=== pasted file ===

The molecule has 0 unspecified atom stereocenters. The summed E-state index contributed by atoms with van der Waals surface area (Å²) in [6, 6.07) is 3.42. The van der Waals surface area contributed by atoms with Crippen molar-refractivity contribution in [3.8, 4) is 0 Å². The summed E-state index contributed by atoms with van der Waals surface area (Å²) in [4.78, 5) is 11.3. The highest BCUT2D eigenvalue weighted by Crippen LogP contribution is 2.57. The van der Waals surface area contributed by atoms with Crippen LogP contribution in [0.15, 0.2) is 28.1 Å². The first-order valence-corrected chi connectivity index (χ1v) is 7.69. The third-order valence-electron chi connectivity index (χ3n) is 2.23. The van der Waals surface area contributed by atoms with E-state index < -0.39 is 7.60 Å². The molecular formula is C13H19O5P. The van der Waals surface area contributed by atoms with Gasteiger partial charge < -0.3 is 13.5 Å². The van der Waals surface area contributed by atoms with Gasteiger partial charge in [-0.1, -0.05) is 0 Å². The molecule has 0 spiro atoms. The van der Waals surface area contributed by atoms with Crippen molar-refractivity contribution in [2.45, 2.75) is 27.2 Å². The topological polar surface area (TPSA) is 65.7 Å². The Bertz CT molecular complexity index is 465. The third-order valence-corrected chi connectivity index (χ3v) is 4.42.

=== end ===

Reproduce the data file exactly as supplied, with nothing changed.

The molecule has 0 unspecified atom stereocenters. The summed E-state index contributed by atoms with van der Waals surface area (Å²) in [6, 6.07) is 3.42. The van der Waals surface area contributed by atoms with Crippen molar-refractivity contribution in [3.8, 4) is 0 Å². The summed E-state index contributed by atoms with van der Waals surface area (Å²) in [4.78, 5) is 11.3. The highest BCUT2D eigenvalue weighted by Crippen LogP contribution is 2.57. The van der Waals surface area contributed by atoms with Crippen LogP contribution in [0.15, 0.2) is 28.1 Å². The first-order valence-corrected chi connectivity index (χ1v) is 7.69. The third-order valence-electron chi connectivity index (χ3n) is 2.23. The van der Waals surface area contributed by atoms with E-state index < -0.39 is 7.60 Å². The molecular formula is C13H19O5P. The van der Waals surface area contributed by atoms with Gasteiger partial charge < -0.3 is 13.5 Å². The van der Waals surface area contributed by atoms with Gasteiger partial charge in [-0.1, -0.05) is 0 Å². The molecule has 0 spiro atoms. The van der Waals surface area contributed by atoms with Crippen molar-refractivity contribution in [2.45, 2.75) is 27.2 Å². The topological polar surface area (TPSA) is 65.7 Å². The Bertz CT molecular complexity index is 465. The third-order valence-corrected chi connectivity index (χ3v) is 4.42.